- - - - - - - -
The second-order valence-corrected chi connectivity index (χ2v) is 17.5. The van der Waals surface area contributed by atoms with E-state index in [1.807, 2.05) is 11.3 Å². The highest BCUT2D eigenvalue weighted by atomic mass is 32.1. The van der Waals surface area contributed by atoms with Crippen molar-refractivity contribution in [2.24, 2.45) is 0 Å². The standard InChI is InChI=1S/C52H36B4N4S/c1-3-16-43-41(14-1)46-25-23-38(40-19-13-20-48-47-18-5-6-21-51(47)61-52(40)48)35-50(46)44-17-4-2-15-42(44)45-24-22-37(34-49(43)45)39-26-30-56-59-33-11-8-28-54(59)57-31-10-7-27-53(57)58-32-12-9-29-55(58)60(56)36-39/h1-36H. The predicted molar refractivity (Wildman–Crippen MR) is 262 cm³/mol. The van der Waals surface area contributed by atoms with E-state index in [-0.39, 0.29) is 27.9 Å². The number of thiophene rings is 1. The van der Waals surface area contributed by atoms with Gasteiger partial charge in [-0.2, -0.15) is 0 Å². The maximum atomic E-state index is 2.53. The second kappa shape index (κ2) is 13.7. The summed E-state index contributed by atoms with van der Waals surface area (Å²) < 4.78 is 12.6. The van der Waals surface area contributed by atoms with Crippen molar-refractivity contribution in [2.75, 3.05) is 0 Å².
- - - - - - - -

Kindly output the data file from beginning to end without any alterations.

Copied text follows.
The second-order valence-corrected chi connectivity index (χ2v) is 17.5. The van der Waals surface area contributed by atoms with E-state index in [1.807, 2.05) is 11.3 Å². The highest BCUT2D eigenvalue weighted by atomic mass is 32.1. The van der Waals surface area contributed by atoms with Crippen molar-refractivity contribution in [2.24, 2.45) is 0 Å². The standard InChI is InChI=1S/C52H36B4N4S/c1-3-16-43-41(14-1)46-25-23-38(40-19-13-20-48-47-18-5-6-21-51(47)61-52(40)48)35-50(46)44-17-4-2-15-42(44)45-24-22-37(34-49(43)45)39-26-30-56-59-33-11-8-28-54(59)57-31-10-7-27-53(57)58-32-12-9-29-55(58)60(56)36-39/h1-36H. The predicted molar refractivity (Wildman–Crippen MR) is 262 cm³/mol. The van der Waals surface area contributed by atoms with E-state index in [-0.39, 0.29) is 27.9 Å². The number of thiophene rings is 1. The van der Waals surface area contributed by atoms with Gasteiger partial charge in [-0.2, -0.15) is 0 Å². The maximum atomic E-state index is 2.53. The second kappa shape index (κ2) is 13.7. The summed E-state index contributed by atoms with van der Waals surface area (Å²) < 4.78 is 12.6. The van der Waals surface area contributed by atoms with Crippen molar-refractivity contribution in [2.75, 3.05) is 0 Å².